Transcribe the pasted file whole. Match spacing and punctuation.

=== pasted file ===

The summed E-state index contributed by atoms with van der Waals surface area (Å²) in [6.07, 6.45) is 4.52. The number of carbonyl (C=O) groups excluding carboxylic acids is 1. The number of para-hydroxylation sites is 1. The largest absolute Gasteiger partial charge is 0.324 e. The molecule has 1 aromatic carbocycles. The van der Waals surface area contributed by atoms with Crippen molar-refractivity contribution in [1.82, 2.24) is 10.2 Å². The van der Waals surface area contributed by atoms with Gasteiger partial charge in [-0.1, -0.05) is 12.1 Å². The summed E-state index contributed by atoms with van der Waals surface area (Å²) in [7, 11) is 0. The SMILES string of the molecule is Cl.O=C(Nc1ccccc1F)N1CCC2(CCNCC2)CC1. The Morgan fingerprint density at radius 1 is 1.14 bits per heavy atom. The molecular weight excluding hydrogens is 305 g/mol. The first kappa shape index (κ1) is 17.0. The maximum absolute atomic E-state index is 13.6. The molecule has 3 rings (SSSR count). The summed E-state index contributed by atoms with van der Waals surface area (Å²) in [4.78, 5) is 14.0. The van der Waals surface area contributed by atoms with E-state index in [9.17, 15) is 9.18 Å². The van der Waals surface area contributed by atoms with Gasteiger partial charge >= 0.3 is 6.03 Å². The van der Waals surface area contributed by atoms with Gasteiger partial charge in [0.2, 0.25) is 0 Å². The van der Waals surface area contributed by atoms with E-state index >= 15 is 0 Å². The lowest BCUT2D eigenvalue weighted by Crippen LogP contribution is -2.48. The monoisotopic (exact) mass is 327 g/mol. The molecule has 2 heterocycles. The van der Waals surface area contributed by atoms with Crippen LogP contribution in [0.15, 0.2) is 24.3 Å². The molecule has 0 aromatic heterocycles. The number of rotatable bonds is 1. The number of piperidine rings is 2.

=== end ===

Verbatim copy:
The summed E-state index contributed by atoms with van der Waals surface area (Å²) in [6.07, 6.45) is 4.52. The number of carbonyl (C=O) groups excluding carboxylic acids is 1. The number of para-hydroxylation sites is 1. The largest absolute Gasteiger partial charge is 0.324 e. The molecule has 1 aromatic carbocycles. The van der Waals surface area contributed by atoms with Crippen molar-refractivity contribution in [1.82, 2.24) is 10.2 Å². The van der Waals surface area contributed by atoms with Gasteiger partial charge in [-0.1, -0.05) is 12.1 Å². The summed E-state index contributed by atoms with van der Waals surface area (Å²) in [7, 11) is 0. The SMILES string of the molecule is Cl.O=C(Nc1ccccc1F)N1CCC2(CCNCC2)CC1. The Morgan fingerprint density at radius 1 is 1.14 bits per heavy atom. The molecular weight excluding hydrogens is 305 g/mol. The first kappa shape index (κ1) is 17.0. The maximum absolute atomic E-state index is 13.6. The molecule has 3 rings (SSSR count). The summed E-state index contributed by atoms with van der Waals surface area (Å²) in [4.78, 5) is 14.0. The van der Waals surface area contributed by atoms with E-state index in [9.17, 15) is 9.18 Å². The van der Waals surface area contributed by atoms with Gasteiger partial charge >= 0.3 is 6.03 Å². The van der Waals surface area contributed by atoms with Gasteiger partial charge in [0.2, 0.25) is 0 Å². The van der Waals surface area contributed by atoms with E-state index >= 15 is 0 Å². The lowest BCUT2D eigenvalue weighted by Crippen LogP contribution is -2.48. The monoisotopic (exact) mass is 327 g/mol. The molecule has 2 heterocycles. The van der Waals surface area contributed by atoms with Crippen LogP contribution in [0.15, 0.2) is 24.3 Å². The molecule has 0 aromatic heterocycles. The number of rotatable bonds is 1. The number of piperidine rings is 2.